“I actually spoke to the student at home yesterday, in part just to reassure him of our support for him, and we are exploring some different ways that we will be able to help him, in terms of returning to the U.S.,” Sechrist said. “I don’t know what will be possible before those 90 days, but we’re looking at different options and ways we can support him.”
According to the Institute of International Education, 17,354 citizens of the seven affected countries are studying at U.S. institutions in 2015-16, with 12,269 among them from Iran.
The length of a student visa depends on the reciprocity agreement between the United States and the other country. The dates of the program the student is enrolling in rather than the visa itself determines how long the student can stay in the United States. Sechrist likened a student visa to a student ID card — once you are in a building, you don’t really need it anymore unless you leave and want to return.
As of Trump’s announcement Friday, a student carrying a visa will not be authorized to return for 90 days. Moreover, the executive order has suspended the visa-granting program. U.S. citizens who travel between the affected countries, however, cannot be excluded from the country, and permanent residents can only be excluded on certain grounds. However, both groups can be subject to additional questioning at the port of entry.
After an initial frenzy that involved calling her parents and attempting to get into contact with other family members, Carima Nur ’19 said she and her family breathed a small sigh of relief when the order was found to no longer apply to green card holders.
Nur was born in the United States, but her father and mother are naturalized citizens born in Somalia. Her father travels back a couple times every year to visit members of the family who still live there, including his sister and brother.
To Nur, the executive order is about more than just a restriction on travel.
As a Muslim, she said she wonders whether the immigration act is about a general distrust of her religion under the guise of national security. However, Nur says she prefers to consider it as a symbolic issue — an example of a new president catering to his voter base.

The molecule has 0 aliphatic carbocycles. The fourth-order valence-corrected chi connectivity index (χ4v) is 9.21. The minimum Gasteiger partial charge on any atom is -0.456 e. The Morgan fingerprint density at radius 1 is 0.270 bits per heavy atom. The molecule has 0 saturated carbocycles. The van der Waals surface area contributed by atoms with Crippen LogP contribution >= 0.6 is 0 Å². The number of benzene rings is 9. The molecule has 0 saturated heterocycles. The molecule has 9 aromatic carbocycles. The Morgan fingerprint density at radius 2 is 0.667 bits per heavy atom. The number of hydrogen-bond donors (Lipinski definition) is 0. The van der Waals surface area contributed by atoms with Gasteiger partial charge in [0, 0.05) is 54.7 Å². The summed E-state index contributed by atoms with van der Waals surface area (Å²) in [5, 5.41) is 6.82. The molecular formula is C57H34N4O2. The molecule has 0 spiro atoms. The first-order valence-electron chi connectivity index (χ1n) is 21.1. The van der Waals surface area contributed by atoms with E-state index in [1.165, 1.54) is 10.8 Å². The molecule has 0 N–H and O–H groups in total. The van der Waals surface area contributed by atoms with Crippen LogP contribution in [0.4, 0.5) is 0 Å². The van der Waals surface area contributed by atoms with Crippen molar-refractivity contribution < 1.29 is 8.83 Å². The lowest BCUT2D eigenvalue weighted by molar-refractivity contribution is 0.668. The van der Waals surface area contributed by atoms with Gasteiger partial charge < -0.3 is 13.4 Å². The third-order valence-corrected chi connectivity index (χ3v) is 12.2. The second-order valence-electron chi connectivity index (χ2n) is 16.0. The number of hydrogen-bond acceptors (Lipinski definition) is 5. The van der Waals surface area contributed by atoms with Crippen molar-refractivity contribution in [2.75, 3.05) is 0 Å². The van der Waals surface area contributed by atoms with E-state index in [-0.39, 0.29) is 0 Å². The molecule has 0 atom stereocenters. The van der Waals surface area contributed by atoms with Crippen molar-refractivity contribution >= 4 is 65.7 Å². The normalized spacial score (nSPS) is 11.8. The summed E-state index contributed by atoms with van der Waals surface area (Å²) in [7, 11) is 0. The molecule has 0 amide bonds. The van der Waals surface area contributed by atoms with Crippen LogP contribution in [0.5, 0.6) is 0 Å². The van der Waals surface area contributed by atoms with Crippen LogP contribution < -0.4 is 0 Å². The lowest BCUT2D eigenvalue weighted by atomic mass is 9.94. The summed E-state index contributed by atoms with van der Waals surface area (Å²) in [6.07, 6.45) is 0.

It’s scarier to think of it as a Muslim ban, so I try not to think of it as a Muslim ban,” Nur said.
“It’s scarier to think of it as a Muslim ban, so I try not to think of it as a Muslim ban,” Nur said. “I do feel like it’s a symbolic thing, throwing red meat to everyone who was huffing and puffing all the time.”
According to Chair of Middle East Studies and Arabic Studies Professor Stephen Sheehi, however, the executive order is an unambiguous attempt by the administration to make a Muslim ban legal. As someone who studies the relationship between Western and Middle Eastern countries, Sheehi said that he considers the Trump administration to be archetypally Islamophobic.
To Sheehi, the executive order isn’t just about Islam; it’s also about bully politics.
“It’s a political attack to isolate Iran. It’s easy to beat up on Sudan and Yemen, it’s like [Trump] beating up on Mexico. It’s beating up on the weak guy on the block,” Sheehi said. “Clearly, there are a lot of other countries that people could identify, where quote-on-quote terrorism or Islamic extremism might come out of, notably Saudi Arabia, but Saudi Arabia is one of our most stalwart allies in the Middle East, so quite frankly … the list is partially capricious and partially demarcated by what the United States can do easily.”
One primary concern is that the administration will expand the list of affected countries to include other Muslim-majority nations.
As a Muslim and Pakistani-American, Zauhirah Tipu ’19 said she felt like the executive order demoted her to second-class citizenship. Although Pakistan is not currently one of the seven countries named by the executive order, Tipu said that she would not be surprised if it eventually made the list.
“I think [Trump will] definitely add more countries to the list. I think policies will get harsher, I think they’ll be enforced more strictly and I think maybe the pushback will take time — but eventually it will come through,” Tipu said. Sevim, who mentioned his initial surprise about the executive order, said he is less convinced that a pushback will come.
“I’m not very optimistic about the people in this country,” Sevim said. “I don’t really think they’re going to do anything besides tweet about it and maybe make a Facebook post. Maybe someone will gather on the Sunken Gardens, hold hands, and shout Kumbayah, but I think at the end of the day, nobody’s going to do anything real to oppose [the executive order].”
Sevim, who said he is critical of “armchair activists”, cited the massive demonstrations and direct show of force during the Civil Rights Era as the reason why African-Americans in the United States won the battle over civil rights.